Agatha Christie

Agatha Christie

On a trip to Devon in August I fulfilled a long-held ambition and visited the summer home of Agatha Christie, Greenway on the river Dart (see my photo). This is the setting for Dead Man’s Folly, where a summer fete is held on the lawn of the house and a body is then found at the boathouse. So after a trip around the house, gardens, woods and boathouse, re-reading Dead Man’s Folly on the holiday was a lovely indulgence.

Poirot is called from London when his crime-writing friend Ariadne Oliver feels that something is not right in the run-up to the fete, as she organises the murder hunt where a dead body is to be found in the boathouse. Poirot’s respect for his friend means he jumps on a train down to Devon, arriving at Greenway Halt (now a stop on the steam train we also travelled on when we were there) and travels up to the house with some hitchhikers. The young wife of Sir George Stubbs has a screw loose, there are some radical political types hanging about, there’s a secretary who seems to be in love with Sir George, and an aristocrat who once owned the house and now lives in the gatehouse at the end of the driveway. Plenty of suspects then, when the pretend body in the boathouse turns into a real one, and a case that leaves Poirot feeling like a failure.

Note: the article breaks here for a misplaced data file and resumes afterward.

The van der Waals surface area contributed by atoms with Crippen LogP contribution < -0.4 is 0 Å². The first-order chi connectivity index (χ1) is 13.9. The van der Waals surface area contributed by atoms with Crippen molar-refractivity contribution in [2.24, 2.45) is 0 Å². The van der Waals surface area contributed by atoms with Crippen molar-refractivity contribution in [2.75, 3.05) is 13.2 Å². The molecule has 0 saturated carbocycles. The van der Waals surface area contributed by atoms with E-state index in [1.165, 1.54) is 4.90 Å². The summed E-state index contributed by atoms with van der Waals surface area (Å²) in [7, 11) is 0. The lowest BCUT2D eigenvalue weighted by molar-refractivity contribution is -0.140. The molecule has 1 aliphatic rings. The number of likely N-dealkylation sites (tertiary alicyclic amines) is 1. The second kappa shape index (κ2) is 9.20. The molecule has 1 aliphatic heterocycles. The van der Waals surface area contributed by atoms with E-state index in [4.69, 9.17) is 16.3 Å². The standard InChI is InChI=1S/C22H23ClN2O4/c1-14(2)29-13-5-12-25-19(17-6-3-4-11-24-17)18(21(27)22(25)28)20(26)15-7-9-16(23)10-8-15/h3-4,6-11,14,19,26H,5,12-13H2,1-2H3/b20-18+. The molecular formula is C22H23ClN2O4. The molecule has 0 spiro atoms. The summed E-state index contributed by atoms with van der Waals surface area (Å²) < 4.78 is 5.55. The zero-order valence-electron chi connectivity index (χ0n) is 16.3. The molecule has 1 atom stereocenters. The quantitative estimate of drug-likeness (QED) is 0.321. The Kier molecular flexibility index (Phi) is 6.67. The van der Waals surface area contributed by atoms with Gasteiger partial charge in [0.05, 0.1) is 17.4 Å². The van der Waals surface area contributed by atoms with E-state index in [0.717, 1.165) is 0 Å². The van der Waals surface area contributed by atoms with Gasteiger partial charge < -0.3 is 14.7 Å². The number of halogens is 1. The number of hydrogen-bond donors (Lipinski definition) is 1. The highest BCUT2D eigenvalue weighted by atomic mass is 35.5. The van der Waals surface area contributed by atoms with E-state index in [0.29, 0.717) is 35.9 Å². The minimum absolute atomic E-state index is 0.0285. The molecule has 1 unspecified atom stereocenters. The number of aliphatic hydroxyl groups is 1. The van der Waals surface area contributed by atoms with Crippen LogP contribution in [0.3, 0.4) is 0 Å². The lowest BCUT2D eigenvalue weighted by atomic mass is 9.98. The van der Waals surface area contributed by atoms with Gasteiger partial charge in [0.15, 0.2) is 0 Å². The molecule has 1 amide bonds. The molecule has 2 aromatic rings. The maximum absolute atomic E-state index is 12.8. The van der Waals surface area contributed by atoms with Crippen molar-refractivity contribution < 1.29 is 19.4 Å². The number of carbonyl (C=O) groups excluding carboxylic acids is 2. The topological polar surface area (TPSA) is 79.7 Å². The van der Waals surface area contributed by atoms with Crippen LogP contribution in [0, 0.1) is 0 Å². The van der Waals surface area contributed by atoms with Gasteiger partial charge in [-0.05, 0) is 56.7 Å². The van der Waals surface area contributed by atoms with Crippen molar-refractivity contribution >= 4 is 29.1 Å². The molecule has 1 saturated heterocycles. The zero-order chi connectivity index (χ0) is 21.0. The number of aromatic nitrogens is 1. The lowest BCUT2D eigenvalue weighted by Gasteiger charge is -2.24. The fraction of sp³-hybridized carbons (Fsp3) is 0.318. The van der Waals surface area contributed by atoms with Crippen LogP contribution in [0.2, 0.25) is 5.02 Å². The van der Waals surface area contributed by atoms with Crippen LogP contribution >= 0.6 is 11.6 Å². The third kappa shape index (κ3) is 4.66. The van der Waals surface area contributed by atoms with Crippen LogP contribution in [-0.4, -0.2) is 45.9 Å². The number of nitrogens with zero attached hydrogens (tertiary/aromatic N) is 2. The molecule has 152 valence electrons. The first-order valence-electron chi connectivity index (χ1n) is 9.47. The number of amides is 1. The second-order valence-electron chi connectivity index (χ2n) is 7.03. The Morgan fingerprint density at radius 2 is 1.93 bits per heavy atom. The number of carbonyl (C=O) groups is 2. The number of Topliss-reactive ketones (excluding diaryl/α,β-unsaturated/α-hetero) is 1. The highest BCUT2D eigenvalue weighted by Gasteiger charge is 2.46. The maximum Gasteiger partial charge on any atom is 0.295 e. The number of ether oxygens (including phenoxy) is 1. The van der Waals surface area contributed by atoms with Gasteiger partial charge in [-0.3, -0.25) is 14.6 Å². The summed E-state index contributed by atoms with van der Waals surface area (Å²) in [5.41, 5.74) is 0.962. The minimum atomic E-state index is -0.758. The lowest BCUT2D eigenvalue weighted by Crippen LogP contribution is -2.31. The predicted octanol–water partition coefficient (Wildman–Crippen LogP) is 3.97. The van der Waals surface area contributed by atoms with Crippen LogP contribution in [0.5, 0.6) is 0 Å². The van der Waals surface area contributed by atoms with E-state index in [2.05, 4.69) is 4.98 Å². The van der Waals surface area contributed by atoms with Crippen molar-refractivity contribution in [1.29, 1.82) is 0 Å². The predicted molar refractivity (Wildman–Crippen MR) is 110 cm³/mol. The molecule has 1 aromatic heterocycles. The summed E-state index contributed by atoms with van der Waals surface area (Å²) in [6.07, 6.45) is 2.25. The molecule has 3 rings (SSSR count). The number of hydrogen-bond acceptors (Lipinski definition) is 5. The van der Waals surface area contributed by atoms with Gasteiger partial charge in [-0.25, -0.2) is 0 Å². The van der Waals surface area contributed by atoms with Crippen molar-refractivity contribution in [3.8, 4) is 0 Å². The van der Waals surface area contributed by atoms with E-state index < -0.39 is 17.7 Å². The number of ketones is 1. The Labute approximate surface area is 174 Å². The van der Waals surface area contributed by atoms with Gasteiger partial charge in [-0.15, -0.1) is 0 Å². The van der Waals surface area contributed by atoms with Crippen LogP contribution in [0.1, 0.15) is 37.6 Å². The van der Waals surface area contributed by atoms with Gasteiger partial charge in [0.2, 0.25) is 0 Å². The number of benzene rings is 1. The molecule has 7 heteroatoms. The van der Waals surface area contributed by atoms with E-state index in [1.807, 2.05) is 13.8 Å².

I also couldn’t resist another Agatha Christie novel set in the area whilst we were staying in Dartmouth, so I read Ordeal by Innocence, set across the river from Greenway. A miscarriage of justice is announced at the start of the book, but rather than filling the family of the murdered woman with joy that it was not the woman’s son Jacko who had killed her, the news sinks them into a mistrustful and fearful waiting game, as they realise it must have been another member of the family that did it. Will another murder be the result, as the amateur sleuths in the family try to find out who the murderer was?

On my last trip to Devon of the summer, staying in nearby Salcombe, I read Five Little Pigs, the last of three books set at Greenway. This sees Poirot at work again, checking a sixteen-year-old murder had really been committed by Caroline Crale, mistress of Greenway, called Alderbury in the book. Her daughter has asked Poirot to find out the truth, years after Caroline has died in prison whilst serving her sentence. Poirot sets about interviewing the five chief suspects and checking everyone’s accounts of the day that the painter Amyas Crale was killed at the Battery at Alderbury. He picks up various clues that had me convinced pretty early who the real killer was, but a satisfying twist at the end proved me wrong.